Saturday, 10 October 2009

Identifying fish larvae and juveniles

The management of exploited Western Indian Ocean (WIO) fisheries and reefs is dependent on the reliable identification of juvenile fishes, both to understand their potential dispersal, recruitment and recovery, but also to help understand their importance as a food source to many higher order predators (through gut content analysis).
Typically, juvenile/larval identification is difficult as regional keys and guides are scarce the world over and juveniles and adults often show little resemblance to each other. The ultimate aim of this project is, therefore, to develop an illustrated identification key/database of common juvenile and larval fishes, to facilitate their reliable routine identification in the field.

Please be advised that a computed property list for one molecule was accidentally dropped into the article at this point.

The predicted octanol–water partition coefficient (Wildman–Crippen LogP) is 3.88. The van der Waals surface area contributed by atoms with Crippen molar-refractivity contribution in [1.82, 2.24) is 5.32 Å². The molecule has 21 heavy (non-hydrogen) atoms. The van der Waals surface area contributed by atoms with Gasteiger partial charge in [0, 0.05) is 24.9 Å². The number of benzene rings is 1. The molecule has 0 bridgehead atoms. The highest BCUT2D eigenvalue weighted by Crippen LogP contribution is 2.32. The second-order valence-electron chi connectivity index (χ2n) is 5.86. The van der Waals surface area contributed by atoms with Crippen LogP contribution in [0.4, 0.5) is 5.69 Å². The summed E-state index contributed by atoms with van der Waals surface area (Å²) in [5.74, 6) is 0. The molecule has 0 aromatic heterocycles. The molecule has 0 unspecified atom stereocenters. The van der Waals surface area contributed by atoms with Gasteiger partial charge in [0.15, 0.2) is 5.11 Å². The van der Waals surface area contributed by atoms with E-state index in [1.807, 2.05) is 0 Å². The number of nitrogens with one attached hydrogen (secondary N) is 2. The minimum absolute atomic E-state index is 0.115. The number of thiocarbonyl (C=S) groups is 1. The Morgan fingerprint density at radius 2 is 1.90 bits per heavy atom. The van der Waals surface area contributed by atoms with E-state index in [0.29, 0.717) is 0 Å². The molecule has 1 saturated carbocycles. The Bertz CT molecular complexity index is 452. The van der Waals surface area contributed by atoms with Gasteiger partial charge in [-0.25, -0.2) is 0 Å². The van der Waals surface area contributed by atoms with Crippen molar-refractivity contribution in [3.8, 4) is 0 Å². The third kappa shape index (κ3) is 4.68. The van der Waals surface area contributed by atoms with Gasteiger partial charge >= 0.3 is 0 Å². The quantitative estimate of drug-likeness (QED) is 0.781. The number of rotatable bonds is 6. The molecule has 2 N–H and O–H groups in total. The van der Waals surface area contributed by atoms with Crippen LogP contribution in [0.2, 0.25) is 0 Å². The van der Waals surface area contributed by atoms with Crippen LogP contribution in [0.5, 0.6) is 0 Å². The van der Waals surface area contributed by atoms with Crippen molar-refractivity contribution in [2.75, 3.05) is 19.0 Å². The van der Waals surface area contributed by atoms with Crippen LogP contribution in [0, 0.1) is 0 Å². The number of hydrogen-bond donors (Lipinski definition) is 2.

The Fish Barcode of Life initiative (FISH-BOL) aims to facilitate reliable fish species diagnostics using mitochondrial DNA cytochrome oxidase I (COI) sequences that are kept on a centralised database. By comparing COI sequences from juveniles to those already available from adults, species can be matched and identified. The correctly identified juveniles may then be described and illustrated in a field guide.
The current sampling strategy provides for 10 to 16 surface trawls during this cruise, in coastal and off-shore areas close to the Comoros, Mayotte, Madagascar, Mozambique and Tanzania. To date, two surface trawls have been completed and have yielded some 42 species of juvenile/larval fishes. Once back in the laboratory, barcoding will identify these by linking their DNA sequences to those of existing sequences from a database of adult fishes.
The current study is a part of a regional (WIO) research effort that has previously been collecting samples from throughout the Mozambique Channel. Examples of identified juveniles and their corresponding adult stages are shown in the figure below.

Authors: S. Kaehler & M. Mwale

Comments: Post a Comment

<< Home

This page is powered by Blogger. Isn't yours?

Subscribe to Posts [Atom]